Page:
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Turba b frequens, facieque simillima turba dearum,

Splendida per medias itque reditque vias ; Auctaque luce dies gemino fulgore coruscat :

Fallor? An et radios hinc quoque Phæbus habet ? Hæc ego non fugi spectacula grata severus ;

Impetus et quo me fert juvenilis, agor ; Lumina luminibus male providus obvia misi,

Neve oculos potui continuisse meos. Unam forte aliis supereminuisse notabam :

Principium nostri lux erat illa mali.
Sic Venus optaret mortalibus ipsa videri,

Sic regina deum conspicienda fuit.
Hanc memor objecit nobis malus ille Cupido,

Solus et hos nobis texuit ante dolos :
Nec procul ipse vafer latuit, multæque sagittæ,

Et facis a tergo grande pependit onus :
Nec mora ; nunc ciliis hæsit, nunc virginis ori;

Insilit hinc labiis, insidet inde genis :
Et quascunque agilis partes jaculator oberrat,

Hei mihi! mille locis pectus inerme ferit.
Protinus insoliti subierunt corda furores ;

Uror amans intus, flammaque totus eram.
Interea, misero quæ jam mihi sola placebat,

Ablata est oculis, non reditura , meis.
Ast ego progredior tacite querebundus, et excors,

Et dubius volui sæpe referre pedem.
Findor, et hæc remanet: sequitur pars altera votum,

Raptaque tam subito gaudia flere juvat.
Sic dolet amissum proles Junonia cælum,

Inter Lemniacos præcipitata focos:
Talis et abreptum solem respexit, ad Orcum

Vectus ab attonitis Amphiaraus equis.
Quid faciam infelix, et luctu victus ? Amores

Nec licet inceptos ponere, neve sequi.
O, utinam, spectare semel mihi detur amatos

Vultus, et coram tristia verba loqui !
Forsitan et duro non est adamante creata,

Forte nec ad nostras surdeat illa preces ! Crede mihi, nullus sic infeliciter arsit;

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Ponar in exemplo primus et unus ego.
Parce, precor, teneri cum sis deus ales amoris,

Pugnent officio nec tua facta tuo.

b Turba, &c. In Milton's youth, the fashionable places of walking in London were Hyde-Park, and Gray's-Inn Walks.-T. WARTON.

¢ Non reditura. He saw the unknown lady, who had thus won his heart, but once. his love is inimitably expressed in the following lines.—TODD.

The fervour of

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Jam tuus, O! certe est mihi formidabilis arcus,

Nate dea, jaculis, nec minus igne, potens :
Et tua fumabunt nostris altaria donis,

Solus et in superis tu mihi summus eris.
Deme meos tandem, verum nec deme, furores ;

Nescio cur, miser est suaviter omnis amans d.
Tu modo da facilis, posthæc mea siqua futura est,

Cuspis amaturos figat ut una duos.

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Hæc ego e, mente olim læva, studioque supino,

Nequitiæ posui vana tropæa meæ.
Scilicet abreptum sic me malus impulit error,

Indocilisque ætas prava magistra fuit;
Donec Socraticos umbrosa Academia rivos

Præbuit, admissum dedocuitque jugum.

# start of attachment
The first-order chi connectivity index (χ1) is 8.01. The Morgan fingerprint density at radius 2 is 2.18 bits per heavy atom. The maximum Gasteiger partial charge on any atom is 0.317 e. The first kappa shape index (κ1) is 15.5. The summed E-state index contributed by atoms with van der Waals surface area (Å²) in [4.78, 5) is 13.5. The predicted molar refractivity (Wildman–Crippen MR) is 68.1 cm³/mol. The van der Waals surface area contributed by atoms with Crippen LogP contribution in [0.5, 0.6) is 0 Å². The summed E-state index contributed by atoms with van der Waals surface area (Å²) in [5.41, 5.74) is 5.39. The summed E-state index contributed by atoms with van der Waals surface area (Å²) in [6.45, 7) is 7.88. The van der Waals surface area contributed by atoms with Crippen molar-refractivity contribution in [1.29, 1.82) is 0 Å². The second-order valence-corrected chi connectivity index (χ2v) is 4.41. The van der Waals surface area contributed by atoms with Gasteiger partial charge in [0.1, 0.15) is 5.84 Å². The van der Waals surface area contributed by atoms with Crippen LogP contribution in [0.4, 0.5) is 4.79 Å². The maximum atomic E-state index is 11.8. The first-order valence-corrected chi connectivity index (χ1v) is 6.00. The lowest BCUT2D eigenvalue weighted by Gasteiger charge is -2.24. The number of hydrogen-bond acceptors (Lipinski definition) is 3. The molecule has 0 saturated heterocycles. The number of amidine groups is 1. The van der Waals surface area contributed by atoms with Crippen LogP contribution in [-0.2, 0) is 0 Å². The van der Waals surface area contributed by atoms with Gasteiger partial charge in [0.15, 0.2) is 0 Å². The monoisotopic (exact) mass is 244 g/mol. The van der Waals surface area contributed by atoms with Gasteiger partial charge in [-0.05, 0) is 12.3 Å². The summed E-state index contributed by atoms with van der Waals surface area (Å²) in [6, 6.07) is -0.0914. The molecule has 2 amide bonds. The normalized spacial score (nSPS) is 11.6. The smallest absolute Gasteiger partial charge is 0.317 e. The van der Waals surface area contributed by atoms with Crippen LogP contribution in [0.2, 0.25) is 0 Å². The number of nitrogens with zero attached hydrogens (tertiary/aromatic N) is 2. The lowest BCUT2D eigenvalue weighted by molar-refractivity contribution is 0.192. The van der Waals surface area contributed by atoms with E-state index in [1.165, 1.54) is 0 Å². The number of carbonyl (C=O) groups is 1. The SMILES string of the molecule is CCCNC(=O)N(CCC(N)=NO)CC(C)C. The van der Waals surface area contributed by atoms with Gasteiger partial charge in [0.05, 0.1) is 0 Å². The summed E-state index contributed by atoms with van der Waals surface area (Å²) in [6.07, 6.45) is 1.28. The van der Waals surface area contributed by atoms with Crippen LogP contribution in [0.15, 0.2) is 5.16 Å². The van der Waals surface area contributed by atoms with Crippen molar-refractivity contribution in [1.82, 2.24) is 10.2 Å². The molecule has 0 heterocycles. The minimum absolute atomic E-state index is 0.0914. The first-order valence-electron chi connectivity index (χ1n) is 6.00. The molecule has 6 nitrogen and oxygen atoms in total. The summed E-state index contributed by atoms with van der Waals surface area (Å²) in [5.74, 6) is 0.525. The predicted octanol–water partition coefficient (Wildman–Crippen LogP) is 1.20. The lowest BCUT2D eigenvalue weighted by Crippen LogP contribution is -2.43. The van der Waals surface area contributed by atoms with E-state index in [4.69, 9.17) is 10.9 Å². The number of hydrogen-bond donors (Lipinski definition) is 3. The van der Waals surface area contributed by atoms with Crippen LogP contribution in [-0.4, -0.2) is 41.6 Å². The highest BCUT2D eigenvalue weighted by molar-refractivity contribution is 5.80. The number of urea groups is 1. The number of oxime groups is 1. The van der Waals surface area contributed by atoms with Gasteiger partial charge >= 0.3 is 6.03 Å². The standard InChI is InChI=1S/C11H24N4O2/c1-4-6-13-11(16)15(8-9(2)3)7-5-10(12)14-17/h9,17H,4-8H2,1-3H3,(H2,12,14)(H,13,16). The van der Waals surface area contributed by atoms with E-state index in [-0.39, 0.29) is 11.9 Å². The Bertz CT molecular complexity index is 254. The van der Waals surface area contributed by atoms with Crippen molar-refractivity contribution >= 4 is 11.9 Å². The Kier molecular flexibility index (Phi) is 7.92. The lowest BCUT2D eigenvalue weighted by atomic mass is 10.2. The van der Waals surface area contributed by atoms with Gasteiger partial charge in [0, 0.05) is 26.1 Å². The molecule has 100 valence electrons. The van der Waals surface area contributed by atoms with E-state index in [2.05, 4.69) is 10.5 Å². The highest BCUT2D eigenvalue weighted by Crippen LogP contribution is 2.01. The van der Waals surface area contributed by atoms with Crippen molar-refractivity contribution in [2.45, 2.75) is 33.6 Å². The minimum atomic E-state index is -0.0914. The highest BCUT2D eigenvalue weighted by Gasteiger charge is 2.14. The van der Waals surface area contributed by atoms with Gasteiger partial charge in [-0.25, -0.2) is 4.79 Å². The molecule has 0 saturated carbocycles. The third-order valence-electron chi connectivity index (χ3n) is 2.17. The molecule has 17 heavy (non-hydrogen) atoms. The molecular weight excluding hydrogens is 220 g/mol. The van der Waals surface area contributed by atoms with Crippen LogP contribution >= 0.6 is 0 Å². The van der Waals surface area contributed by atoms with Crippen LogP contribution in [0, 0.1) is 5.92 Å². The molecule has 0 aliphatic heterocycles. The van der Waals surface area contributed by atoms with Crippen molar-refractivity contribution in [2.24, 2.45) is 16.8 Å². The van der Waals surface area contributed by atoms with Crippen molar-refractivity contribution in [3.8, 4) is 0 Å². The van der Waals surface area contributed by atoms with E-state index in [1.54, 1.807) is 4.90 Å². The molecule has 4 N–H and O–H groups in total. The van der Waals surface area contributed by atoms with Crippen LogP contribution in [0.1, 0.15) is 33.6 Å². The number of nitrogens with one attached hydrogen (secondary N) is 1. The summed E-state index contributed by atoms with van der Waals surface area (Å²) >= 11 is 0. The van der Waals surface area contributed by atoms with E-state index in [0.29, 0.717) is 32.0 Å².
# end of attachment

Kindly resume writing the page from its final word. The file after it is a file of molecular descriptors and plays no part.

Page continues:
Protinus, extinctis ex illo tempore flammis,

Cincta rigent multo pectora nostra gelu :
Unde suis frigus metuit puer ipse sagittis,

Et Diomedeam vim timet ipsa Venus.

EPIGRAMMATUM LIBER.

1.-IN PRODITIONEM BOMBARDICAM.
Cum simul in regem nuper satrapasque Britannos

Ausus es infandum, perfide Fauxe, nefas,
Fallor? An et mitis voluisti ex parte videri,

Et pensare mala cum pietate scelus ?
Scilicet hos alti missurus ad atria coeli,

Sulphureo curru, flammivolisque rotis :
Qualiter ille, feris caput inviolabile Parcis,

Liquit Iordanios turbine raptus agros.

d Deme meos tandem, verum nec deme, furores ;

Nescio cur, miser est suaviter omnis amans. There never was a more beautiful description of the irresolution of love. He wishes to have his woe removed, but recals his wish ; preferring the sweet misery of those who love. Thus Eloisa wavers, in Pope's fine poem :

Unequal task! a passion to resign
For hearts so touch'd, so pierced, so lost, as mine.-TODD.

e Hoec ego, &c. These lines are an epilogistic palinode to the last Elegy. The Socratic doctrines of the shady Academe soon broke the bonds of beauty : in other words, his return to the university. They were probably written when the Latin poems were prepared for the press in 1645.-T. WARTON.

II.-IN EANDEM.

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SICCINE tentasti celo donasse läcobum,

Quæ septemgemino, Bellua, a monte lates ?
Ni meliora tuum poterit dare munera numen,

Parce, precor, donis insidiosa tuis.
Ille quidem sine te consortia serus adivit

Astra, nec inferni pulveris usus ope.
Sic potius fædus in coelum pelle cucullos,

Et quot habet brutos Roma profana deos :
Namque hac aut alia nisi quemque adjuveris arte,

Crede mihi, cæli vix bene scandet iter.

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III.-IN EANDEM.

PURGATOREM animæ derisit läcobus ignem,

Et sine quo superum non adeunda domus. Frenduit hoc trina monstrum Latiale corona,

Movit et horrificum cornua dena minax.
“Et nec inultus," ait, "temnes mea sacra, Britanne :

Supplicium, spreta relligione, dabis :
Et, si stelligeras unquam penetraveris arces,

Non nisi per flammas triste patebit iter.' 0, quam funesto cecinisti proxima vero,

Verbaque ponderibus vix caritura suis ! Nam

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prope Tartareo sublime rotatus ab igni, Ibat ad æthereas, umbra perusta, plagas.

IV.-IN EANDEM.

QUEM modo Roma suis devoverat impia diris,

Et Styge damnarat, Tænarioque sinu ;
Hunc, vice mutata, jam tollere gestit ad astra,
Et cupit ad superos

evehere usque

deos.
V.-IN INVENTOREM BOMBARDE.
IAPETIONIDEM laudavit cæca vetustas,

Qui tulit ætheream solis ab axe facem ;
At mihi major erit, qui lurida creditur arma,
Et trifidum fulmen, surripuisse Jovi.

VI.-AD LEONORAM ROMÆ CANENTEM b.
ANGELUS unicuique suus, sic credite gentes,

Obtigit æthereis ales ab ordinibus.
Quid mirum, Leonora, tibi si gloria major ?

Nam tua præsentem vox sonat ipsa Deum.

a Quæ septemgemino, Bellua, &c. The Pope, called, in the theological language of the times, “The Beast.”—T. WARTON.